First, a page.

Mark Huband. The Skull beneath the Skin: Africa after the Cold War. Boulder: Westview Press, 2001. xi + 376 pp. $30.00 (cloth), ISBN 978-0-8133-3598-8; $45.00 (paper), ISBN 978-0-8133-4112-5.
Reviewed by Vladimir Shubin (Institute for African Studies, Russian Academy of Sciences)
Published on H-Africa (May, 2004)
Strictly speaking, this book is not an academic work; it was written by a journalist who had been reporting on various parts of Africa for a decade. One would wish, however, that every academic book could be as well researched and documented as this one. The overall mood of the book is hardly optimistic. This is expressed in the titles of its parts and chapters: "Empty Promises," "The Deadly Harvest," "Blood of the Ancestors," and "Genocide." Mark Huband seeks to follow and analyze major developments in tropical Africa in the 1990s, after the end of the Cold War. At that point, in his opinion, Africa was "orphaned by the superpowers" (p. xi), but for the first time in history had "its destiny as a continent of nations ... in its hands" (p. xi). By that time "the vast majority of people faced detachment from the source of power" and movement for democracy in the following decade was resisted "most wholeheartedly by the incumbent regimes," while "a large part of the blame for the intransigence of Africa's despots can be laid at the doors of the foreign powers which lent vital credibility to some of the worst leaders the world has ever known" (pp. x-xi).
Indeed, Huband puts responsibility for how those regimes evolved during the Cold War, at least partly, "on outside powers--the United States, France, Belgium, the former Soviet Union, Portugal, Britain, Libya, South Africa, or a juggled combination of these states" (p. x). (However, it should be noted that Libya is hardly an outside power.) In particular, he believes that the Western democracies were ready to connive "in the destruction and squandering of Africa's mineral and cultural riches" (pp. x-xi). The author has no doubt that "stability on the continent will only be achieved if African countries are left to find their own solutions to the problems they face" (p. xi). Unfortunately, however, "the malaise that faces Africa today" (p. xi) has gone so far that, even if the solutions are found by Africans themselves, they can hardly be achieved without benevolent support from the outside world. Unfortunately, as Huband convincingly shows, such support was missing in the 1990s.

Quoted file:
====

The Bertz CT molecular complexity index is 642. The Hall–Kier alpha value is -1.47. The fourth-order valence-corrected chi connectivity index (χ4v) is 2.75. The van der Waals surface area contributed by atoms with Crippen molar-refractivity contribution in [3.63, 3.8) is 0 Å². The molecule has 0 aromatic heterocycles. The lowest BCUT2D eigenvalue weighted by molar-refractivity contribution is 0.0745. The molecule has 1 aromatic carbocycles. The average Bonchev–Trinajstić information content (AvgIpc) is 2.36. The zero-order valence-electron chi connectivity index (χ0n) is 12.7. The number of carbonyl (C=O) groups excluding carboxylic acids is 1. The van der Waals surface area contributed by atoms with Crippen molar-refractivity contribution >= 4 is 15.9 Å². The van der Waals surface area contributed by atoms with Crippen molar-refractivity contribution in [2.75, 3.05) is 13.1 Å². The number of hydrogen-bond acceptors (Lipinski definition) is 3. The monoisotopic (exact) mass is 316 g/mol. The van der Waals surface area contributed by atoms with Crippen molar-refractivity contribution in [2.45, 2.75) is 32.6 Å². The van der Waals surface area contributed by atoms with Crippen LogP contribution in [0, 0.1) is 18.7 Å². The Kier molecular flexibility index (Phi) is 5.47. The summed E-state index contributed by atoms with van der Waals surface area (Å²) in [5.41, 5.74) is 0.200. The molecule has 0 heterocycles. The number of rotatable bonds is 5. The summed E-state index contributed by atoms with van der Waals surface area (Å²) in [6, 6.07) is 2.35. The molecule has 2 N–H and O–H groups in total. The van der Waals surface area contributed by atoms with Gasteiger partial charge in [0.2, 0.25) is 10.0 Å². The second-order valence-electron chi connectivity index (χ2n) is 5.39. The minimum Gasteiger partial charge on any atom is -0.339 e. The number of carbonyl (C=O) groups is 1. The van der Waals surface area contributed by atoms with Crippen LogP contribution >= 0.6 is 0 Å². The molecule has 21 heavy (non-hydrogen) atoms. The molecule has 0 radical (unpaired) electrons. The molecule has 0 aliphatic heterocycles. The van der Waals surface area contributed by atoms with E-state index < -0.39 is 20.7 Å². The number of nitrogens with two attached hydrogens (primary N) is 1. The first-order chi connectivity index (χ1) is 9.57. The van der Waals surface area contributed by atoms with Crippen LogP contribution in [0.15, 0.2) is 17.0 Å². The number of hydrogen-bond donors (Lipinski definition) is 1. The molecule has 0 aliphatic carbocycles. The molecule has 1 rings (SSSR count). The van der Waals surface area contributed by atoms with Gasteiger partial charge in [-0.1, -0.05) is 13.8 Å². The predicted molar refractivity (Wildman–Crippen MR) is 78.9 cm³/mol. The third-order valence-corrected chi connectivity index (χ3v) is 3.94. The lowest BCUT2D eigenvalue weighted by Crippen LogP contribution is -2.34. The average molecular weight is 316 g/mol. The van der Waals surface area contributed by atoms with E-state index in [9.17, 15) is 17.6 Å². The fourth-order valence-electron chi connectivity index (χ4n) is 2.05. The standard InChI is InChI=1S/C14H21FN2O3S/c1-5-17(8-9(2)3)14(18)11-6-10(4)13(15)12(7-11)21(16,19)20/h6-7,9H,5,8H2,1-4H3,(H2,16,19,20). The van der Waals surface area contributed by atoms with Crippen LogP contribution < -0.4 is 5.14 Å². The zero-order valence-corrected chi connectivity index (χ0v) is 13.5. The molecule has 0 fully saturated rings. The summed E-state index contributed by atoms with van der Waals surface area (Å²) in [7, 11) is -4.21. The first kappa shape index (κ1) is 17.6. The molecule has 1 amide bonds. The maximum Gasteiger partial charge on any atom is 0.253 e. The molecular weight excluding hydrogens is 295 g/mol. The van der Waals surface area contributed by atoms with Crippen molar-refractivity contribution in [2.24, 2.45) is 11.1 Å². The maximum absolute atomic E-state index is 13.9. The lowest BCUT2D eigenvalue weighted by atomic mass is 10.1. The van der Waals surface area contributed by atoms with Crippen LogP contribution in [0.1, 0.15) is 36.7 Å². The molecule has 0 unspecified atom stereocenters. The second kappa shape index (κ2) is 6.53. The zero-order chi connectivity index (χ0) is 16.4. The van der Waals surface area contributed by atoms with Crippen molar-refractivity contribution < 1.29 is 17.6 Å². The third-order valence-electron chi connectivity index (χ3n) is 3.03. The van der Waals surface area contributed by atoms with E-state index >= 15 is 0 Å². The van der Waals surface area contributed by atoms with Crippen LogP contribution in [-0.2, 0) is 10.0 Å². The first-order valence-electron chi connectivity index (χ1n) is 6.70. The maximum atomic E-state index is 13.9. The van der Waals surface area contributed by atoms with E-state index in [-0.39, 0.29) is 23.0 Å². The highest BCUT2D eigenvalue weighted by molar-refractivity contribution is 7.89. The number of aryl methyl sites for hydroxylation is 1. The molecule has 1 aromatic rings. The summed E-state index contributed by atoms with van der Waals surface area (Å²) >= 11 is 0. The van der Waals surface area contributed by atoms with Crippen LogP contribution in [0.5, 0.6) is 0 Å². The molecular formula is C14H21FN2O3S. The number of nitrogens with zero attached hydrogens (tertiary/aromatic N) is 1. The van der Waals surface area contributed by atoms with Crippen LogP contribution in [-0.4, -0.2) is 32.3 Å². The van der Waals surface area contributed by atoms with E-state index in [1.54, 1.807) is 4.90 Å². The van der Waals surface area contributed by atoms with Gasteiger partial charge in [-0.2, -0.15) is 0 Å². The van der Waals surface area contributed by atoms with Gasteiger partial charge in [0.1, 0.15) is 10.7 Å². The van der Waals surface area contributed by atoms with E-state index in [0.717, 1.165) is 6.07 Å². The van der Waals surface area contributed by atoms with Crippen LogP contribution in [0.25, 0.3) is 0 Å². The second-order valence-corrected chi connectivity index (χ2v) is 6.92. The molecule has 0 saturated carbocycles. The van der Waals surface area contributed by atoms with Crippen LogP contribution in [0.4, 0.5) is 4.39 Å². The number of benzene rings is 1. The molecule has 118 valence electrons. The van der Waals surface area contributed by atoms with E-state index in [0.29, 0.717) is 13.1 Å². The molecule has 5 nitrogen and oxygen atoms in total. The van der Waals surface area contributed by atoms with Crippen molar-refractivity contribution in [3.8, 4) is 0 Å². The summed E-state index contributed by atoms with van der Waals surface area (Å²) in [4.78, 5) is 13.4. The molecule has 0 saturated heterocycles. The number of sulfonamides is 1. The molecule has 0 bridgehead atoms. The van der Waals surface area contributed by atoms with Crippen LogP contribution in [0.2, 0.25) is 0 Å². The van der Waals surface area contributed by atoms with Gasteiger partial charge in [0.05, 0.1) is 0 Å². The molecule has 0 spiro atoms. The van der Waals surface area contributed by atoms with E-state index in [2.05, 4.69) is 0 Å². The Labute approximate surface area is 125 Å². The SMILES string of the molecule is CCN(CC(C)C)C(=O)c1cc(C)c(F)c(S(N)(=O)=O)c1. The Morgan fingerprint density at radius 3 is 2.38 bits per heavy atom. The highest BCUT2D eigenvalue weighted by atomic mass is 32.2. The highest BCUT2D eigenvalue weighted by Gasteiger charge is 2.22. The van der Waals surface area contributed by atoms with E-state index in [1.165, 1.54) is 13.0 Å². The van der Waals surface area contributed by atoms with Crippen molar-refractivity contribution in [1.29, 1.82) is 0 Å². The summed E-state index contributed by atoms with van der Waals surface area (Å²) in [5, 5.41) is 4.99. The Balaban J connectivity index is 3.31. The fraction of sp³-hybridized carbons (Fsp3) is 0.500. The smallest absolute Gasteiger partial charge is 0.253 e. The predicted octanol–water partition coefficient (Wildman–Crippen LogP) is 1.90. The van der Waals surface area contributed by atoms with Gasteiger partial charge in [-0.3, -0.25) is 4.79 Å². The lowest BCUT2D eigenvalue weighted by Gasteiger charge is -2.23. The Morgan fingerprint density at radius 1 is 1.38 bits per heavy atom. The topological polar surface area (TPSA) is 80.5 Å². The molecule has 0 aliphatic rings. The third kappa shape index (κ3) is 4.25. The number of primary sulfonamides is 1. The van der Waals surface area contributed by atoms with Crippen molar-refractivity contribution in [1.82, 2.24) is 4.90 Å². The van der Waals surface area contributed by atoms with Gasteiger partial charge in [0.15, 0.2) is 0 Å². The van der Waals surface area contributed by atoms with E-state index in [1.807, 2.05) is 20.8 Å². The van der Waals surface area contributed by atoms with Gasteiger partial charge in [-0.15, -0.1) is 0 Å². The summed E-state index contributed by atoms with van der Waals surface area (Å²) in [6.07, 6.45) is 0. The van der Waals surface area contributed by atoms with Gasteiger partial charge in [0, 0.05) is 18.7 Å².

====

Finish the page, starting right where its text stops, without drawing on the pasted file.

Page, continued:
The first part, "Empty Promises," contains three chapters concerning Mobutu's Zaire, Angola during the Cold War, and U.S. involvement in Liberia, respectively. Hardly accidentally, it begins with the first direct U.S. involvement in the nascent civil war in Angola, relating the departure of the U.S. C-141 military transport to Zaire with the 25-ton loads of weapons for Unita in July 1975. Huband considers the beginning of the American support for Unita "the first dose of poison that was to be fed into the veins of Angola" (p. 1), the first piece of a regional network which "depended upon the enthusiastic complicity of African states," including the Zairean president Mobuto Sese Seko and, after the 1980 coup in Liberia, "our man in Monrovia" (p. 63), Samuel Doe--"bought off with bribes, official aid, and military assistance" (p. 2).
Analyzing the situation in Angola after the Bicesse accord, Huband writes: "The election was held, Unita lost, and Jonas Savimbi's troops transformed Luanda into a bloodbath," and while "one superpower had collapsed ... the other was interested only in easing its way out of the catastrophes its policies had done so much to create" (p. 33). However, the author has not freed himself from old propaganda clichés. Thus, he rightly put an emphasis on the word "assumption" when he writes: "the United States had decided [in 1975] to back the FNLA first and then Unita, in both cases apparently on the assumption that the MPLA would take Angola into the Soviet bloc" (p. 37). However, describing his meeting with the TASS correspondent in Luanda in 1993, Huband calls the correspondent "a chronicler of the last days of the defeated Cold War power's African 'empire'" (p. 31).
For the most part, Huband's assessment of Soviet actions in Africa and their motives is erroneous. For example he claims that Moscow refrained from "committing significant material support [to the MPLA during the anticolonial struggle] in order to avoid damaging its own relations with Portugal" (p. 36). At that time, however, the Soviet Union had no relations with Lisbon whatsoever. Neither does he substantiate his claim that six thousand Soviet military advisors arrived in Somalia in the 1970s (p. 280).